The CEO of a leading NHS innovation hub has said she strongly believes the medical technology sector could benefit from greater participation from women, and believes new measures should introduced to pave the way for this.
Dr Anne Blackwood, CEO of Health Enterprise East (HEE) spoke to Digital Health News about the issue of gender inequality within the health technology sector.
“There is no doubt that there is an imbalance, but we need to understand the factors,” Dr Blackwood said.
“We are not doing enough, for example, to encourage women to study STEM (science, technology, engineering and mathematics) subjects.”
Dr Blackwood said that because most digital health companies are run by men, there is not enough support for women, who tend to work differently.
She added that more needed to be done to support women in balancing their work and home lives, and said management needed to step up and help.
“CEOs have to take leadership in diversity issues,” Dr Blackwood said.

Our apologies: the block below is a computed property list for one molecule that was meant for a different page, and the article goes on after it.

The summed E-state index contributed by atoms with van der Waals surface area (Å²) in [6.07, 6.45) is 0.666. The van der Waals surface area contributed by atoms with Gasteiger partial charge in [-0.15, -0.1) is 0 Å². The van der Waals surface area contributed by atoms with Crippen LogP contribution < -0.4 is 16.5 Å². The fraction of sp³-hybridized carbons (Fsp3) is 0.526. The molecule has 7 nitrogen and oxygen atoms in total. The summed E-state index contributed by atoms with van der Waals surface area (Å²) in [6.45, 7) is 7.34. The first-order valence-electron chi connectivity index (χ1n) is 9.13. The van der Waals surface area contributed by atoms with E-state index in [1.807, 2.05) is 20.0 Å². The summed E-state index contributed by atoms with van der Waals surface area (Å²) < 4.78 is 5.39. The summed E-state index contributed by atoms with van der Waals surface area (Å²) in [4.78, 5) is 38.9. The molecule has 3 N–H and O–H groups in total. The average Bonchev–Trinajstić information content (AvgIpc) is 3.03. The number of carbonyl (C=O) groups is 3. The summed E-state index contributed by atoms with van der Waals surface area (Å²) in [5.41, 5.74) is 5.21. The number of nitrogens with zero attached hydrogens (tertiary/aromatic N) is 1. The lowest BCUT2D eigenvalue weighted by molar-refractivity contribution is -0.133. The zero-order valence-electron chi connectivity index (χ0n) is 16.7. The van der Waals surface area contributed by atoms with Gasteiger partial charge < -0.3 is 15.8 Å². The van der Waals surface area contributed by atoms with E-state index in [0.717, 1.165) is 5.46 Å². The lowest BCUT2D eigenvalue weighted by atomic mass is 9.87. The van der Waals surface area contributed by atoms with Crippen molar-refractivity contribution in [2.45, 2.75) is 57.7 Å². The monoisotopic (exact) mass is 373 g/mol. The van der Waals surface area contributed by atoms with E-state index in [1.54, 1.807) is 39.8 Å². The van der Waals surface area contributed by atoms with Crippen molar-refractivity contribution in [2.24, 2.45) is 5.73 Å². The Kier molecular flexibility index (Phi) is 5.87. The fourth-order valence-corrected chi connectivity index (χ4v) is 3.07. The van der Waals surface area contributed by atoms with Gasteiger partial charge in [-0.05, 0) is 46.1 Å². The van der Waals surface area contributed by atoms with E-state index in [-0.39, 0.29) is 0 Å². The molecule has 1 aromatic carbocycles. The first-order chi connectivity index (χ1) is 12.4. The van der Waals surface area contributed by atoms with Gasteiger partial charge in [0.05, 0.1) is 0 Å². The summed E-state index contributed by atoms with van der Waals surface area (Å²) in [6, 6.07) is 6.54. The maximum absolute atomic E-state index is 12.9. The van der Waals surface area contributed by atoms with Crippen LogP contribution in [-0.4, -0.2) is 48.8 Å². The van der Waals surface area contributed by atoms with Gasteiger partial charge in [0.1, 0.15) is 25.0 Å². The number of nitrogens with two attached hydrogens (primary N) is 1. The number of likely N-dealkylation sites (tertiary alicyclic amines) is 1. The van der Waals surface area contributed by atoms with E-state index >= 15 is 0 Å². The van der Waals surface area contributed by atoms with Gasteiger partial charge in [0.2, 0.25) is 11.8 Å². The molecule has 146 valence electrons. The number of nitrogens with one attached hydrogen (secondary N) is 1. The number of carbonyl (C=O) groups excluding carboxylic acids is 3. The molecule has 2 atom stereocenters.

“A lot of women still feel that glass ceiling is there and we need to work hard to break that down.
“Things like more flexible working can help.”
Dr Blackwood suggested that women could bring new perspectives and different ways of working to the health technology sector, but needed to be encouraged to speak out in their roles more often.
“Women need to be encouraged to come forward than men, who are seen as risk takers,” she said.
“Women on the other hand are seen to be more modest.”
HEE specialises in taking ideas developed by clinicians within the NHS and helping these come to market by offering advice and guidance on how to commercialise them.
The company has helped a number of female innovators, including Tamsin Brown, who aims to make a device that helps children with glue ear.
Digital Health News recently spoke to Dr Claire Novorol, chief medical officer at Ada Health, about the issues of gender imbalance within the health technology sector.